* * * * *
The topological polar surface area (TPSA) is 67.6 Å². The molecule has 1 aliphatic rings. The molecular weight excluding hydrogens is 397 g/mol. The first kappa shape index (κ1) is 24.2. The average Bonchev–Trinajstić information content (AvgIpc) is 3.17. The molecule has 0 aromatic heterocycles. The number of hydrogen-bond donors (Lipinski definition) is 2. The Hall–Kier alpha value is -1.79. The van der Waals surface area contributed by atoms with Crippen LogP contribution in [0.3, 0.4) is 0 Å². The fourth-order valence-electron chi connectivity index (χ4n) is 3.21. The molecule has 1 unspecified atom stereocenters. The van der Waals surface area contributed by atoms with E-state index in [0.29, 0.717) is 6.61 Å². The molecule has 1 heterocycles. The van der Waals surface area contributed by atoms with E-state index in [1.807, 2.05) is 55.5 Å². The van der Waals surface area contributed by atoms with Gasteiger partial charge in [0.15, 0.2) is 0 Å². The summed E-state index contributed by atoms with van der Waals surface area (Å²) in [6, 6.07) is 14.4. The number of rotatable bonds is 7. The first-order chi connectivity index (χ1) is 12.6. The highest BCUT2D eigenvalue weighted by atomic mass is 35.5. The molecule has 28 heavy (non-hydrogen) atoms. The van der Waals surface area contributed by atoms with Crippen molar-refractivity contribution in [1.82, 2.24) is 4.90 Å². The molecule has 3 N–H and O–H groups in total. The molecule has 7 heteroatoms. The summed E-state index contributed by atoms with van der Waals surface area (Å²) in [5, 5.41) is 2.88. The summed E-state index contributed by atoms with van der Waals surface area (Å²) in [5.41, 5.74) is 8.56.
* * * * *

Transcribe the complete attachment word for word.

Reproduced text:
The topological polar surface area (TPSA) is 67.6 Å². The molecule has 1 aliphatic rings. The molecular weight excluding hydrogens is 397 g/mol. The first kappa shape index (κ1) is 24.2. The average Bonchev–Trinajstić information content (AvgIpc) is 3.17. The molecule has 0 aromatic heterocycles. The number of hydrogen-bond donors (Lipinski definition) is 2. The Hall–Kier alpha value is -1.79. The van der Waals surface area contributed by atoms with Crippen LogP contribution in [0.3, 0.4) is 0 Å². The fourth-order valence-electron chi connectivity index (χ4n) is 3.21. The molecule has 1 unspecified atom stereocenters. The van der Waals surface area contributed by atoms with E-state index in [0.29, 0.717) is 6.61 Å². The molecule has 1 heterocycles. The van der Waals surface area contributed by atoms with E-state index in [1.807, 2.05) is 55.5 Å². The van der Waals surface area contributed by atoms with Gasteiger partial charge in [0.15, 0.2) is 0 Å². The summed E-state index contributed by atoms with van der Waals surface area (Å²) in [6, 6.07) is 14.4. The number of rotatable bonds is 7. The first-order chi connectivity index (χ1) is 12.6. The highest BCUT2D eigenvalue weighted by atomic mass is 35.5. The molecule has 28 heavy (non-hydrogen) atoms. The van der Waals surface area contributed by atoms with Crippen molar-refractivity contribution in [1.82, 2.24) is 4.90 Å². The molecule has 3 N–H and O–H groups in total. The molecule has 7 heteroatoms. The summed E-state index contributed by atoms with van der Waals surface area (Å²) in [5, 5.41) is 2.88. The summed E-state index contributed by atoms with van der Waals surface area (Å²) in [5.41, 5.74) is 8.56.